Field Sobriety Test, PAS, Blood, Breath, Urine
Evidence gathered by police in a Los Angeles DUI case is fairly predictable and can be easily sorted into six categories.
This first category only holds if an accident is not involved. Driving symptoms could be weaving, lane straddling, unsafe lane changes, erratic driving, etc. These symptoms are also usually what first attracts the police officer to the vehicle. There are twenty different driving patterns that could be possible indications of an intoxicate driver, according to the National Highway Traffic Safety Administration (NHTSA). Speeding, often mistaken for one of these driving patterns, is actually not one of the top 20 patterns. Speeding requires faster reflexes, better coordination, and quicker judgment.
Personal Appearance and Behavior:
Immediately when the officer approaches the vehicle, he will be looking for indications of intoxication. Some signs could be bloodshot eyes, a flushed face, slurred speech, alcohol on the breath, etc. He will then pay special attention to physical actions such as fumbling with a wallet, difficulty exiting the vehicle, leaning against the car for support, problems following directions, etc. An important fact to note: some of these symptoms are so common with DUI cases (such as odor of alcohol, slurred speech, and bloodshot eyes) that the police officer will include them in the reports without the symptoms actually being present.
Field Sobriety Tests:
Also known as FSTs, these tests include twelve or more popularly used exercises. The tests commonly used are:
- Horizontal gaze nystagmus (following a small object, such as a finger or pen, from side-to-side with your eyes)
- The Rhomberg test (also known as modified position of attention)
- Reciting the alphabet
Unknown to the general public, these test are not mandatory and can be refused without any legal consequences. In a study funded by NHTSA, it was discovered that only three of the FSTs are actually reliable and effective in detecting a drunk driver: one-leg-stand, walk-and-turn, and nystagmus. Although police agencies throughout the country have begun adopting these three FSTs as the
standardized series of tests, officers in Los Angeles have been largely reluctant to do so. Most officers in Los Angeles continue to use whichever test they prefer.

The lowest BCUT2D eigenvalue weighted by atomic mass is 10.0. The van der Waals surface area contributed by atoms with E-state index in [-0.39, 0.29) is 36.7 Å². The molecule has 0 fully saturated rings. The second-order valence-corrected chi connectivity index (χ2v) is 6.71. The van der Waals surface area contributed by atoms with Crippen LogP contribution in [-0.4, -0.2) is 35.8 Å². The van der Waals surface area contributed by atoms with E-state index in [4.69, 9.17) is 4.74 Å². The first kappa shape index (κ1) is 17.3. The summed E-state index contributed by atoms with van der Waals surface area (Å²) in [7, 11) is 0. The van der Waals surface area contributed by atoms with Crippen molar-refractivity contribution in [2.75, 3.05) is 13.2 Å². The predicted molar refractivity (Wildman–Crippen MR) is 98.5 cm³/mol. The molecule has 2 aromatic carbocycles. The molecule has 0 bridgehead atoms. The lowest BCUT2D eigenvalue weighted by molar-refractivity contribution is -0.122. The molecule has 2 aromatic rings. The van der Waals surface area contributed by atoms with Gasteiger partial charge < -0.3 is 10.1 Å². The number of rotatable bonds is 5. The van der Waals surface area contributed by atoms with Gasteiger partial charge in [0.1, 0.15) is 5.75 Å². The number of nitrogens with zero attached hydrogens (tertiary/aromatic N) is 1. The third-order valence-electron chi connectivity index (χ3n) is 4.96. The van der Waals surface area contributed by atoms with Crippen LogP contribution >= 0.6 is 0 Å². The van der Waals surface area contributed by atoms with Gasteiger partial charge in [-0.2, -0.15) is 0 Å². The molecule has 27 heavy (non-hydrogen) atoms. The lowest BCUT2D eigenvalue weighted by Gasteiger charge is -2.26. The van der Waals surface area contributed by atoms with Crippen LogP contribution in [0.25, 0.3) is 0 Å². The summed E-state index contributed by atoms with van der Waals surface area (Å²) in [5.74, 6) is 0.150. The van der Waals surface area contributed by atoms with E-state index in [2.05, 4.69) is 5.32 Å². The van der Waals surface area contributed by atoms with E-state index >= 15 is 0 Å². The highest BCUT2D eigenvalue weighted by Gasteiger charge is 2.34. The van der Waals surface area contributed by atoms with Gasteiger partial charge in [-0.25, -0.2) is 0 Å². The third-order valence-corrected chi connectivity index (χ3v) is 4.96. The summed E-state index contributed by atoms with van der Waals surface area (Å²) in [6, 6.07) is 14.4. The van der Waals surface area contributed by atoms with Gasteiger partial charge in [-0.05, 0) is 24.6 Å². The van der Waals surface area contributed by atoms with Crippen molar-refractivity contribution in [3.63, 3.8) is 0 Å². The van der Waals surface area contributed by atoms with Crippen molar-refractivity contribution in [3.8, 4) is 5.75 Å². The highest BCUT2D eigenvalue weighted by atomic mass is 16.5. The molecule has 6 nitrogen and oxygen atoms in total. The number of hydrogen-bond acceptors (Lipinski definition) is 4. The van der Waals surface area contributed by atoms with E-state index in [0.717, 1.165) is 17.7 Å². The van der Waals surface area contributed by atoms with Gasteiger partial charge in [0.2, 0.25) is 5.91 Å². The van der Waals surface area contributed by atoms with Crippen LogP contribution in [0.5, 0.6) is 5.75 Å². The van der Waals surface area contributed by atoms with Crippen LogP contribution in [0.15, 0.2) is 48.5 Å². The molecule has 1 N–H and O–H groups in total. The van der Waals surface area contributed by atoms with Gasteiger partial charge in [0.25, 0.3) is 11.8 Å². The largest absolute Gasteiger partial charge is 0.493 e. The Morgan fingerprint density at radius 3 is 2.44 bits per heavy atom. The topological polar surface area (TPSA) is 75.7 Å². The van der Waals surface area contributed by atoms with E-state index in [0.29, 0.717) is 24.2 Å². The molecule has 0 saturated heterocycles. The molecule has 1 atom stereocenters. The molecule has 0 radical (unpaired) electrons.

A Preliminary Alcohol Screening unit, or PAS, is a small handheld device Los Angeles law enforcement agencies are increasingly using. PAS units were originally created to give a rough indication of the suspect’s blood-alcohol level in the field, to assist an officer in deciding whether to make an arrest or not. In comparison to
breathalyzers, the PAS units are highly unreliable and primitive. However, many judges are accepting the results from these units as evidence in trials; in many instances, this is the only chemical evidence available. (Please note: as with FST’s, submitting to a PAS test is purely voluntary if you are over 21 years old. There are no legal consequences for refusing a PAS test.)
In the state of California, chemical tests refer to breath or blood tests. Urinalysis can be used when neither breath nor blood samples are available. There are numerous different brands of breath machines used by police agencies, yet they all have one thing in common: Each machine is susceptible to a number of problems, and none of them are reliably accurate in its results.
One of the biggest issues is the fact that the machines are run by a computer that assumes the test subject is average. The reality is that each subject will vary greatly with individual physiology and metabolism. The machines do not actually measure alcohol either; the infrared technology identifies the presence of a
methyl group in a compound’s molecular structure. Ironically, thousands of compounds contain this group, over a hundred being found in the breath. While blood tests can be more accurate, issues still arise with the results. Some of the more common problems are fermentation of the blood sample, coagulation, and lack of sterilization.
Because the Miranda warning does not need to be given until after the arrest has been made, the officer is able to ask incriminating questions during his preliminary investigation without any admonition. Any answers to his questions will be admissible. After the arrest has occurred, any incriminating statements in response to interrogation, without a waiver and admonition, are inadmissible. However, statements such as
I might have had too much to drink, can be stated without interrogation and may be admissible in court, even without a Miranda waiver. Refusing to take a breath or blood test can also be used in trial as incriminating evidence, suggesting
consciousness of guilt.